Fifteen years ago, Sacramento County planned to widen Fair Oaks Boulevard in Carmichael to six lanes to smooth the way for commuters who use it as an alternative to Highway 50.
The mindset has changed. In fact, it’s nearly reversed. The county has just finished the second phase of a $12 million project aimed at making the street look and act more like a downtown Main Street, rather than a high-speed commute corridor.
That involves adding sidewalks where once there were dirt ditches, putting in bike lanes, eliminating ugly overhead utility poles and adding a key traffic signal to allow pedestrians to cross the street at Landis Avenue near the Starbucks.
There is a new center divider which can serve as safety buffer for pedestrians as well as reduce crash risks for drivers. The county has even spent money on stone pillars to mark the village’s south entrance at Marconi Avenue. On the north end, new landscaping has been added in front of what locals call the “The Great Wall of Carmichael” in Carmichael Park, marking the north entrance to the town center.
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Commuters do get a few perks, including a third lane for a brief stretch, as well as better signal synchronization. And buses stopping for passengers will use pull-outs so that they no longer block a traffic lane.
“We’re trying to be efficient to get cars through there,” transportation engineer Steve White said. “But we’re trying to evolve a town center concept. We want a project that the community likes and is proud of.”
The hope is that the streetscape improvements can serve as an early step toward attracting more business investment to Carmichael over time, planners say.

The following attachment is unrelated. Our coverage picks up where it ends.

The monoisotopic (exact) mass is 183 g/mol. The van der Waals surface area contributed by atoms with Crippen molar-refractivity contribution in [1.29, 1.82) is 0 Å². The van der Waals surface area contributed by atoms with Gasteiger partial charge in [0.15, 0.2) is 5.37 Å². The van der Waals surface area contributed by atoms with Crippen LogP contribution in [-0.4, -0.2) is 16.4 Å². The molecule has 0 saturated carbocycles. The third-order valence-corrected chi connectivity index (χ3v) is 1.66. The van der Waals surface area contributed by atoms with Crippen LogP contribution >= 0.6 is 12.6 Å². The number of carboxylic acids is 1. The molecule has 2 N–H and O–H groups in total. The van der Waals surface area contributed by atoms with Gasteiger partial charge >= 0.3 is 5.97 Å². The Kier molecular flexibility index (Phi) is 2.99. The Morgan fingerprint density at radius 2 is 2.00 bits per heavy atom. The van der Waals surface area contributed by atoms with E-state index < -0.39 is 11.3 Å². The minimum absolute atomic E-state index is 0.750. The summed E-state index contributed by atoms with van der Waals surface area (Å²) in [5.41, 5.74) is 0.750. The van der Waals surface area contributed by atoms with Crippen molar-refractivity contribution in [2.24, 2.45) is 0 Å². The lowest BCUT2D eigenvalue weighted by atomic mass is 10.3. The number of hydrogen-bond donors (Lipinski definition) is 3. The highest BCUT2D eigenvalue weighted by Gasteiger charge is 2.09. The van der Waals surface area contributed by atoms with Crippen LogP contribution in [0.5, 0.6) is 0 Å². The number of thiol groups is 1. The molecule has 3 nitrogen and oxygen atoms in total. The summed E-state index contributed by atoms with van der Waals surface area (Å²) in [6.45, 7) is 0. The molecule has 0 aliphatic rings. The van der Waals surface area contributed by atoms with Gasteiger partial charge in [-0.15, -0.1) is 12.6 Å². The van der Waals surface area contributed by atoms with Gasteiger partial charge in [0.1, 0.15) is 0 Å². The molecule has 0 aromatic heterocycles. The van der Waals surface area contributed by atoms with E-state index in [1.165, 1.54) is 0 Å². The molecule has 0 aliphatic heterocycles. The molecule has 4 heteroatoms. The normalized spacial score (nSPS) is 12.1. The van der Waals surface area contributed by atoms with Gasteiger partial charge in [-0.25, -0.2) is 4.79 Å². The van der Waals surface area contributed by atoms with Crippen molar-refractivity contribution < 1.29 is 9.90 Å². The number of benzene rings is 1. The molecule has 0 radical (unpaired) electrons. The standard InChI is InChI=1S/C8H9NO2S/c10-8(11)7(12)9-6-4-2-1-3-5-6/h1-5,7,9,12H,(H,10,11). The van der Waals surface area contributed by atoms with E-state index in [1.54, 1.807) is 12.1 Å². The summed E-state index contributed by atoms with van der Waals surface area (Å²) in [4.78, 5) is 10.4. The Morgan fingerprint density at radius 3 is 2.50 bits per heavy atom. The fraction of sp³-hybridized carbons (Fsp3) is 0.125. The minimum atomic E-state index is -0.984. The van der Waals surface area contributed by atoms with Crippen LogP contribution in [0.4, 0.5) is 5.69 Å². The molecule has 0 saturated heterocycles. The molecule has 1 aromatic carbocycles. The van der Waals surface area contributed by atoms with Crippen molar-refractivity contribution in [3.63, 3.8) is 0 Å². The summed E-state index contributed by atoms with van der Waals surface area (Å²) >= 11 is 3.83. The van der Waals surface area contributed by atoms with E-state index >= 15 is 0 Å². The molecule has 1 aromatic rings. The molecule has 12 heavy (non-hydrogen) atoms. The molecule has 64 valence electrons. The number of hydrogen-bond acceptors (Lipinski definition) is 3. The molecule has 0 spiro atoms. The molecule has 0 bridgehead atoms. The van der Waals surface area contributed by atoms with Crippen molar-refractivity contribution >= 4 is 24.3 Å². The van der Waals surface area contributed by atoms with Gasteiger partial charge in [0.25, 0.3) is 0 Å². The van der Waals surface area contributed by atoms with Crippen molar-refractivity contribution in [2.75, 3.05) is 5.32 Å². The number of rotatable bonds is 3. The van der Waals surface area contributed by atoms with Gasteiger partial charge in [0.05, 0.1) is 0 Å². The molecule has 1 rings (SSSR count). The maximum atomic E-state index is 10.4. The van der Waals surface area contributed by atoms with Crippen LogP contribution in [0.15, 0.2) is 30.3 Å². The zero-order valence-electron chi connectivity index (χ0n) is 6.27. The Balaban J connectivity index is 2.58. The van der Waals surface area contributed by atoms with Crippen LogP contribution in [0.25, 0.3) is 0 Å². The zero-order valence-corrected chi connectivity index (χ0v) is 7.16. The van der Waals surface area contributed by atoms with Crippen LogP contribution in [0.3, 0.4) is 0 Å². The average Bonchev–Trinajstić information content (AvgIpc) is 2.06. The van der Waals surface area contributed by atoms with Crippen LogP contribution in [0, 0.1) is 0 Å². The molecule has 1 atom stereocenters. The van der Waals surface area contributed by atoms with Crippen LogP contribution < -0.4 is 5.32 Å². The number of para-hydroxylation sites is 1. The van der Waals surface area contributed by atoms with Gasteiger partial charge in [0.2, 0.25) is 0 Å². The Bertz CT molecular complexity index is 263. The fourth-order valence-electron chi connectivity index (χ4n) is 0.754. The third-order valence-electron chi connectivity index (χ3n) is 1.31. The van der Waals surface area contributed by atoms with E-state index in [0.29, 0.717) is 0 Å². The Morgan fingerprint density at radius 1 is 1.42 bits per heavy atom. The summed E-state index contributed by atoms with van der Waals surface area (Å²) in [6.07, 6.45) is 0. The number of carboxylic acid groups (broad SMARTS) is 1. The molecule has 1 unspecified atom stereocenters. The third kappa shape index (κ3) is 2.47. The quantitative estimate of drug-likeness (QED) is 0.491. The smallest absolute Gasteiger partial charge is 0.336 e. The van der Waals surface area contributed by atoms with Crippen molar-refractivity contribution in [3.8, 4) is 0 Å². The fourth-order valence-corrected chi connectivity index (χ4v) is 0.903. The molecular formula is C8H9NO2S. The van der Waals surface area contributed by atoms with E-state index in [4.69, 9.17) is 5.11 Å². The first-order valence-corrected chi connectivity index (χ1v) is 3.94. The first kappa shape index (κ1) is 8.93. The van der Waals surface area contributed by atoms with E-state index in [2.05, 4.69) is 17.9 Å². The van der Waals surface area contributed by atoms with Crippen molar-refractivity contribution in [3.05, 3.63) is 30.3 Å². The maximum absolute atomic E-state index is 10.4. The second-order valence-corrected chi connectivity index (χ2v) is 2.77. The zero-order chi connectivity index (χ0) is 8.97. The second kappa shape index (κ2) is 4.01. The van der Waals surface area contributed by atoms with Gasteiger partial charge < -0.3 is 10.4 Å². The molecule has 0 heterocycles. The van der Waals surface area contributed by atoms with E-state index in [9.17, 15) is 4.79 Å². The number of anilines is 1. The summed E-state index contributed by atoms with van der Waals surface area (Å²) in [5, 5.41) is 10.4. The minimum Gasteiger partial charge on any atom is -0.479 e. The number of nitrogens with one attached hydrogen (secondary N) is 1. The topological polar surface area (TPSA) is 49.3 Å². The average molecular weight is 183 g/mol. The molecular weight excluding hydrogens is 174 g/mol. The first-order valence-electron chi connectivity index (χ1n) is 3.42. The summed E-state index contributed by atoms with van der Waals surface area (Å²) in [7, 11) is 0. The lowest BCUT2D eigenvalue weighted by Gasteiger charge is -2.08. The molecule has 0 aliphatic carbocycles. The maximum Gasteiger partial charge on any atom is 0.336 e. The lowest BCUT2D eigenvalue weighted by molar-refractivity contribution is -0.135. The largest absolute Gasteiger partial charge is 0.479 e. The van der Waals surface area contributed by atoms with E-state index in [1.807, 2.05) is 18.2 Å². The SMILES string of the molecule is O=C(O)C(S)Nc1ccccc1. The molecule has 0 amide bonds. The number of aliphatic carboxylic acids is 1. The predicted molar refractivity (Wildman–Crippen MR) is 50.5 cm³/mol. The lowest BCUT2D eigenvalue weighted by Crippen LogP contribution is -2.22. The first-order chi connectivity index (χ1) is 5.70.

A third and final phase of the Carmichael streetscape work, including more sidewalks and more under-grounding of utility poles, is expected to start in late 2018 and run through mid-year 2020.
Linda Melody, head of the Carmichael Chamber of Commerce, said residents and business owners – some of whom complained about how long the street project has taken – are generally pleased with the results.
The new center median barrier makes it harder to pull directly into some businesses from the opposite side of the street, she said, but the boulevard that was previously unsightly now has a clean and modern feel. “It looks really pretty.”
At the same time, business owners have agreed to pay into a district that provides security, cleans the sidewalks and erases graffiti. Nearby, a developer is building the Milagro food and drink gathering spot in a formerly vacant strip mall, offering the first hint of what Melody and others hope will be a new economy after years of decline on Fair Oaks Boulevard.
“It’s kicked the community up a notch,” she said.
The project is one of the largest in a years-long street improvement program the county has undertaken, hoping to attract investment that could prompt some next-generation Sacramento residents to live in Carmichael and other older suburbs instead of in new subdivisions.
The county recently added sidewalks, crosswalks and paved parking in old Fair Oaks Village so that Christmas shoppers no longer have to tip-toe through mud to get to the quaint antique stores.
The county also has done streetscape upgrades on Franklin Boulevard in 2014, and in old Florin Town in 2016, as well as earlier work on Fulton Avenue and Auburn Boulevard. The county also modernized Freedom Park Drive near McClellan Business Park in 2012.